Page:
The phenomenon of positive pro-environmental spillover can only be expected under limited circumstances. In order for it to work, behaviour changes must be motivated by pro-environmental values and linked to a person’s sense of morals and identity. If someone switches to energy efficient light bulbs primarily for the savings on their energy bill, for example, positive spillover can’t be expected, because their behaviour wasn’t motivated by the environment in the first place. If a change is motivated by both environmental concerns and a personal benefit like savings, it could actually decrease the likelihood that a person adopts additional environmental changes that don’t come with a personal reward (because they’ve been conditioned to expect one).
Self-perception is also key to positive spillover because if pro-environmental values are not key to a person’s identity and morals, they won’t feel the imperative to adopt more pro-environmental changes, and when they dismiss other environmental behaviours it will in no way undermine their sense of self. A 2014 Pew Survey revealed that well under half of millennials, Gen X-ers and Boomers described themselves as Environmentalists — which is a blow to anyone banking on positive pro-environmental spillover as the path to the larger changes we need to combat climate change.
Evidence also shows that positive spillover tends to work only between “small and painless” behavior changes of equal or comparable difficulty. So, while a person who switches to more environmentally friendly light bulbs can be expected to later install a smart thermostat, it is unlikely that these changes would motivate them to make a harder one, like switching from driving a car to taking public transit.
Positive spillover phenomenon coexists with negative spillover. One person who recycles might begin to use reusable bottles (positive spillover) but another person who recycles may say “I recycle, so it’s okay to consume bottled water” (negative spillover). Negative spillover is caused by several factors, including the “contribution ethic.” Contribution ethic is at play when someone dismisses a pro-environmental behaviour because they are already engaged in another pro-environmental behavior, leading them to feel they don’t need to change other behaviors because they are already “doing their part.”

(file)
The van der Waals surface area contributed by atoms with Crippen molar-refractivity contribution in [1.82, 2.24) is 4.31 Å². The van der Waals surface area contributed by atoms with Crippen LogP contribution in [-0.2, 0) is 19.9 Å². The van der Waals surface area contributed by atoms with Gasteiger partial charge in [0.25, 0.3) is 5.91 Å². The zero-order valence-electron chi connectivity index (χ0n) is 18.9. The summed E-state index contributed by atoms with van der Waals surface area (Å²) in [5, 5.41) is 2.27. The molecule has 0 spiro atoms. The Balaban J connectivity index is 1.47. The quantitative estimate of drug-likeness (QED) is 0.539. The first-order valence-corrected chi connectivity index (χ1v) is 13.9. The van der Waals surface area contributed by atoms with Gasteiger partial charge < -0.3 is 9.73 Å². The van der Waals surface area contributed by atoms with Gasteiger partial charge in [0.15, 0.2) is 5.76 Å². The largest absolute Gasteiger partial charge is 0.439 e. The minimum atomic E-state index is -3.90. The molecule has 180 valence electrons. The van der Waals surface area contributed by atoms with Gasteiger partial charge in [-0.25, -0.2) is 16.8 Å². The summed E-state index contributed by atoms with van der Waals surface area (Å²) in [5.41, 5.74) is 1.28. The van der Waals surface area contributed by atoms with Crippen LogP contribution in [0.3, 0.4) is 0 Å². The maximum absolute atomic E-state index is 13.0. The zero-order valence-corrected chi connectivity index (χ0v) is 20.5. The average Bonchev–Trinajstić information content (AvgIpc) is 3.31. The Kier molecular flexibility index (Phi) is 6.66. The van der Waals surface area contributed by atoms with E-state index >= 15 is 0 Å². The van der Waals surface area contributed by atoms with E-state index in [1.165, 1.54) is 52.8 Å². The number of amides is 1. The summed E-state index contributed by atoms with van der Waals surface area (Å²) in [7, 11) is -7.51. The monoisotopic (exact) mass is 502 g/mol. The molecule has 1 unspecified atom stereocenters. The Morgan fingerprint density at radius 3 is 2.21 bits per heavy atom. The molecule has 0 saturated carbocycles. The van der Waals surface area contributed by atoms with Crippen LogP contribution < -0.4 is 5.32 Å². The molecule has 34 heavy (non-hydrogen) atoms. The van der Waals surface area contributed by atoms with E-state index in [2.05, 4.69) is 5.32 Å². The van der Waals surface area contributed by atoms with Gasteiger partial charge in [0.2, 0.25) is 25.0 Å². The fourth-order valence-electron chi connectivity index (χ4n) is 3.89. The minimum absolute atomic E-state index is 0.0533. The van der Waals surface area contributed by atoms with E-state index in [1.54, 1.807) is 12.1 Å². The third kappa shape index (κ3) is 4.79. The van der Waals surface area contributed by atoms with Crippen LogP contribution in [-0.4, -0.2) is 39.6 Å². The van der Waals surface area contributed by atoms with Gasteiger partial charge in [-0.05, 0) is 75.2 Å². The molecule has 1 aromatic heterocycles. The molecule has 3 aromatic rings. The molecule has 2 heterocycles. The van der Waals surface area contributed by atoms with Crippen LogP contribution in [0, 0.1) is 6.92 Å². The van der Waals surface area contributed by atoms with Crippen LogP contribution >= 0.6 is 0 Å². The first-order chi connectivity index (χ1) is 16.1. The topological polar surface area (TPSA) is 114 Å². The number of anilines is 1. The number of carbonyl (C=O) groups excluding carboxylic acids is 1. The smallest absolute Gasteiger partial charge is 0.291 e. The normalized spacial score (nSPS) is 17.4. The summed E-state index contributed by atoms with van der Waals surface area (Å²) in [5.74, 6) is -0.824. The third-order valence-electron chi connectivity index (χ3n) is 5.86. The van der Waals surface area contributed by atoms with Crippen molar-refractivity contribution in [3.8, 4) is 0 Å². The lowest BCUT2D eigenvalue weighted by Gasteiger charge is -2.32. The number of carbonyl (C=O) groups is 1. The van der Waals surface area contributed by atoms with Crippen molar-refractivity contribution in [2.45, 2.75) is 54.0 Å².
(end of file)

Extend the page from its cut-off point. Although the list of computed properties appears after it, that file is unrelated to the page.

Contribution ethic can be quite dangerous. When it is paired with the wide-held misconception that simple and painless private sphere behavioural changes are enough to tackle the big hairy issue of climate change, people are less likely to support bigger, more uncomfortable, more impactful government interventions, because they see them as unnecessary. Even those who are awake to the reality that painless personal sphere changes aren’t enough may feel that it’s not their responsibility to push for more impactful changes, because they’re already doing their part, however small it may be.
The WWF report takes the stance that small lifestyle changes by individuals are not nearly enough for us, as a race, to fight climate change. It categorically criticises governments for “failing to respond properly to today’s environmental challenges” and makes clear that now is the time that government intervention and “fundamental changes in behaviour are urgently needed.” But it also makes the point that we can’t just blame the government. The blame falls also with ourselves. If, in a best case scenario, the government is representative of and for its people, the government’s failure can be linked to a lack of public pressure for pro-environmental interventions and/or an active resistance to them.
The WWF report thus suggests that environmental campaigns should work to “generate and mobilise public pressure for change” and for “ambitious new government intervention.”